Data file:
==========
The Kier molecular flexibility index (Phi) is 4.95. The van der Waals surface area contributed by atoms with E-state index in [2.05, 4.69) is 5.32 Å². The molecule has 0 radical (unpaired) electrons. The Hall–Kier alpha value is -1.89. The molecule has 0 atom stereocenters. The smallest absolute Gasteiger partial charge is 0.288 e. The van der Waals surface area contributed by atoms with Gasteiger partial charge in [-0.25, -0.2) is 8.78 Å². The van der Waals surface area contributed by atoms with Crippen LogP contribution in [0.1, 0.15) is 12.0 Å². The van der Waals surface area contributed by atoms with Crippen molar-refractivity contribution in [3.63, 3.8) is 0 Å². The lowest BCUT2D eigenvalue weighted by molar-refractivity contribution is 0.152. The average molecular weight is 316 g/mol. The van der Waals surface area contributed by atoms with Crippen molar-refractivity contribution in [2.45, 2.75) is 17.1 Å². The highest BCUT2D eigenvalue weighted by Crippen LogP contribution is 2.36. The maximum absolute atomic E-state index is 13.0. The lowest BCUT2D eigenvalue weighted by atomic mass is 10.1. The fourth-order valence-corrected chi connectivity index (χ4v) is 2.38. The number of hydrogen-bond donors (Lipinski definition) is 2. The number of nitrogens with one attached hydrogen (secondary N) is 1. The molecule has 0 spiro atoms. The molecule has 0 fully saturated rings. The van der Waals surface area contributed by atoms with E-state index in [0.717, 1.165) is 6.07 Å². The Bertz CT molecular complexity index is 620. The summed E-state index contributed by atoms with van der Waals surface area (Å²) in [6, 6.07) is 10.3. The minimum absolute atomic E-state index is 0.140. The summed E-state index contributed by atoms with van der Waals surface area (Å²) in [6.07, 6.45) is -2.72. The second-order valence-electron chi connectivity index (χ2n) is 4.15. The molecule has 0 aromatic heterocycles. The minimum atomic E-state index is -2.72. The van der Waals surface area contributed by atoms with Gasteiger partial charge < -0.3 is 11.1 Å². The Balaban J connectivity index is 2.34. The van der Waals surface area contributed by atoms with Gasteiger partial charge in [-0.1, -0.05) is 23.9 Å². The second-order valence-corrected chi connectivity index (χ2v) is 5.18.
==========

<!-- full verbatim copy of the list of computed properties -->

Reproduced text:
The Kier molecular flexibility index (Phi) is 4.95. The van der Waals surface area contributed by atoms with E-state index in [2.05, 4.69) is 5.32 Å². The molecule has 0 radical (unpaired) electrons. The Hall–Kier alpha value is -1.89. The molecule has 0 atom stereocenters. The smallest absolute Gasteiger partial charge is 0.288 e. The van der Waals surface area contributed by atoms with Gasteiger partial charge in [-0.25, -0.2) is 8.78 Å². The van der Waals surface area contributed by atoms with Crippen LogP contribution in [0.1, 0.15) is 12.0 Å². The van der Waals surface area contributed by atoms with Crippen molar-refractivity contribution in [3.63, 3.8) is 0 Å². The lowest BCUT2D eigenvalue weighted by molar-refractivity contribution is 0.152. The average molecular weight is 316 g/mol. The van der Waals surface area contributed by atoms with Crippen molar-refractivity contribution in [2.45, 2.75) is 17.1 Å². The highest BCUT2D eigenvalue weighted by Crippen LogP contribution is 2.36. The maximum absolute atomic E-state index is 13.0. The lowest BCUT2D eigenvalue weighted by atomic mass is 10.1. The fourth-order valence-corrected chi connectivity index (χ4v) is 2.38. The number of hydrogen-bond donors (Lipinski definition) is 2. The number of nitrogens with one attached hydrogen (secondary N) is 1. The molecule has 0 spiro atoms. The molecule has 0 fully saturated rings. The van der Waals surface area contributed by atoms with E-state index in [0.717, 1.165) is 6.07 Å². The Bertz CT molecular complexity index is 620. The summed E-state index contributed by atoms with van der Waals surface area (Å²) in [6, 6.07) is 10.3. The minimum absolute atomic E-state index is 0.140. The summed E-state index contributed by atoms with van der Waals surface area (Å²) in [6.07, 6.45) is -2.72. The second-order valence-electron chi connectivity index (χ2n) is 4.15. The molecule has 0 aromatic heterocycles. The minimum atomic E-state index is -2.72. The van der Waals surface area contributed by atoms with Gasteiger partial charge < -0.3 is 11.1 Å². The Balaban J connectivity index is 2.34. The van der Waals surface area contributed by atoms with Gasteiger partial charge in [-0.1, -0.05) is 23.9 Å². The second-order valence-corrected chi connectivity index (χ2v) is 5.18.